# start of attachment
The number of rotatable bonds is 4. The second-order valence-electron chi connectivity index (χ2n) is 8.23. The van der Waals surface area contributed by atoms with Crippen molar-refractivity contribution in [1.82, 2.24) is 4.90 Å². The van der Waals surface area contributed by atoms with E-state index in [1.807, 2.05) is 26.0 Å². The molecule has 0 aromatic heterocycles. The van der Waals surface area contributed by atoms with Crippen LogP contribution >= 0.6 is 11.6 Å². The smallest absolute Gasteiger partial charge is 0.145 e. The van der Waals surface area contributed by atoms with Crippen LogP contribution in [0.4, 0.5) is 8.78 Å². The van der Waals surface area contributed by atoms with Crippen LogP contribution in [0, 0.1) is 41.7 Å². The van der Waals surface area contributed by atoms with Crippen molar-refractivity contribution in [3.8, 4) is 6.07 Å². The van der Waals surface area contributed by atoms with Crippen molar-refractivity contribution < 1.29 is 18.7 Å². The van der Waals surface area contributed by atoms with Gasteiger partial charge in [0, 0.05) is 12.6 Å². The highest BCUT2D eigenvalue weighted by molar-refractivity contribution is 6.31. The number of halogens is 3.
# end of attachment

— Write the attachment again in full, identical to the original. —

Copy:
The number of rotatable bonds is 4. The second-order valence-electron chi connectivity index (χ2n) is 8.23. The van der Waals surface area contributed by atoms with Crippen molar-refractivity contribution in [1.82, 2.24) is 4.90 Å². The van der Waals surface area contributed by atoms with E-state index in [1.807, 2.05) is 26.0 Å². The molecule has 0 aromatic heterocycles. The van der Waals surface area contributed by atoms with Crippen LogP contribution >= 0.6 is 11.6 Å². The smallest absolute Gasteiger partial charge is 0.145 e. The van der Waals surface area contributed by atoms with Crippen LogP contribution in [0.4, 0.5) is 8.78 Å². The van der Waals surface area contributed by atoms with Crippen LogP contribution in [0, 0.1) is 41.7 Å². The van der Waals surface area contributed by atoms with Crippen molar-refractivity contribution in [3.8, 4) is 6.07 Å². The van der Waals surface area contributed by atoms with Crippen molar-refractivity contribution < 1.29 is 18.7 Å². The van der Waals surface area contributed by atoms with Gasteiger partial charge in [0, 0.05) is 12.6 Å². The highest BCUT2D eigenvalue weighted by molar-refractivity contribution is 6.31. The number of halogens is 3.